Fluffy Pink Socks
Peggy had a cough. A thick suffocating rattle that shook her bird-like frame, phlegm rising to form a glob in her mouth that she then promptly swallowed. I watched as it moved like a rubber ball back down her scrawny neck before she could catch her breath, like a snake might swallow an egg.
Her hair had been set into soft, bruised curls. A contrast to the white wires that sprouted from her chin. She wore a nightgown that was covered with small jaundiced flowers. Her vein-blue cardigan was spattered with an archipelago of gravy islands. She had a pair of fluffy pink socks on her feet.
Peggy and I talked, as much as you can do with someone who doesn’t know who they are anymore. I examined her pigeon chest and dowager’s hump with my stethoscope, listening to the suck of air across the pools of secretions trapped in her honeycomb lungs. I gave the nurse a prescription with instructions and when I left Peggy raised a hand in my direction but she had already forgotten who I was.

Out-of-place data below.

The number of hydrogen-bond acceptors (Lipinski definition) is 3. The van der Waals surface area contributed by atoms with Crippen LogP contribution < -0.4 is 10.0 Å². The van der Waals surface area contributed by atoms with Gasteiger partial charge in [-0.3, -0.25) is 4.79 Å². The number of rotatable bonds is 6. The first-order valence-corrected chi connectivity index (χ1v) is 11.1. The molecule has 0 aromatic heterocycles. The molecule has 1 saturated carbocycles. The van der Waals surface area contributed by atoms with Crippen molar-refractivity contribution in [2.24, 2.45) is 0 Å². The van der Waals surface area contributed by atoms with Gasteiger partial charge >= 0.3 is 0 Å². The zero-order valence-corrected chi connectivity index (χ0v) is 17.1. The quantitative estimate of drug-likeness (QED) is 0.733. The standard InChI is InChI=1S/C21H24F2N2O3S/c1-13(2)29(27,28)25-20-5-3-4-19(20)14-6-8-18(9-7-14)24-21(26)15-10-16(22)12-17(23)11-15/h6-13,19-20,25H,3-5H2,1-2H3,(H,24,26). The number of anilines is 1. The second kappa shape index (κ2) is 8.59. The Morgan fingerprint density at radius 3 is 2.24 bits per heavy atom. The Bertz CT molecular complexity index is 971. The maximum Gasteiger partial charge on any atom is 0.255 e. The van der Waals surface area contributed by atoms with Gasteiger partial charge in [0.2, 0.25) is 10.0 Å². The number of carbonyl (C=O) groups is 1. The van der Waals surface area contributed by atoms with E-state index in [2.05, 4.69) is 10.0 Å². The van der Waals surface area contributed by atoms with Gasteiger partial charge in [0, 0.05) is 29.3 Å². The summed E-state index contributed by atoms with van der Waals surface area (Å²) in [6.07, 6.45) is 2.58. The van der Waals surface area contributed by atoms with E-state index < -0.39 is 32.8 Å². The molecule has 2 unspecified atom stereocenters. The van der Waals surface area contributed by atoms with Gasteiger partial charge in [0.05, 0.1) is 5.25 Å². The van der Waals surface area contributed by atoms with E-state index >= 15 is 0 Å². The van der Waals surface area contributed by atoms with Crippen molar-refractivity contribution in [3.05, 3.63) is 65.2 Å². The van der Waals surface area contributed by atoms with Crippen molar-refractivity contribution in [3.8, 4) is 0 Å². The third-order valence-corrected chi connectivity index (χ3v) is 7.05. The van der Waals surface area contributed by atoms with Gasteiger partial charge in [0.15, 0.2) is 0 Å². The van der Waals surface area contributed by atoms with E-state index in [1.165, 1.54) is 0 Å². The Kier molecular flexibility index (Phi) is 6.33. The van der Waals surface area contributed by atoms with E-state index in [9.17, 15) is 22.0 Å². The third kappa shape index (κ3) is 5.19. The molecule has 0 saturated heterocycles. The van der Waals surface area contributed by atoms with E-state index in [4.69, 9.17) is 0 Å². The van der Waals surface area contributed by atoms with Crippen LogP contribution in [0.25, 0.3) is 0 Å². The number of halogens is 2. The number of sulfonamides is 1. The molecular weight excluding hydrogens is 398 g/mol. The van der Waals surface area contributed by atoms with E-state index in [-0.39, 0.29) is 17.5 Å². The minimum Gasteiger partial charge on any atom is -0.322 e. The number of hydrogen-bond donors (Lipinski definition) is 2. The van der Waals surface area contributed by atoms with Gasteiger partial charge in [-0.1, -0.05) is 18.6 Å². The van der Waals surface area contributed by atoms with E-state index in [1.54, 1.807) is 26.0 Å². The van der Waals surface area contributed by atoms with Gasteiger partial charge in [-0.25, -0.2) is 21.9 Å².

Days later when they opened the compartment door I recognised Peggy immediately. Not by the white hairs on her now slack chin or the milky pancakes of her once blue eyes but by the fluffy pink socks that she still had on, keeping her feet warm in the undertaker’s fridge.
Copyright Eliot North (2016)
Posting older anatomy writing that is just sitting on my computer gathering dust. This short story was inspired by a combination of my own Grandmother Margaret (who went by the name of Peggy) and a number of encounters I had as a GP, including a pair of memorable pink socks.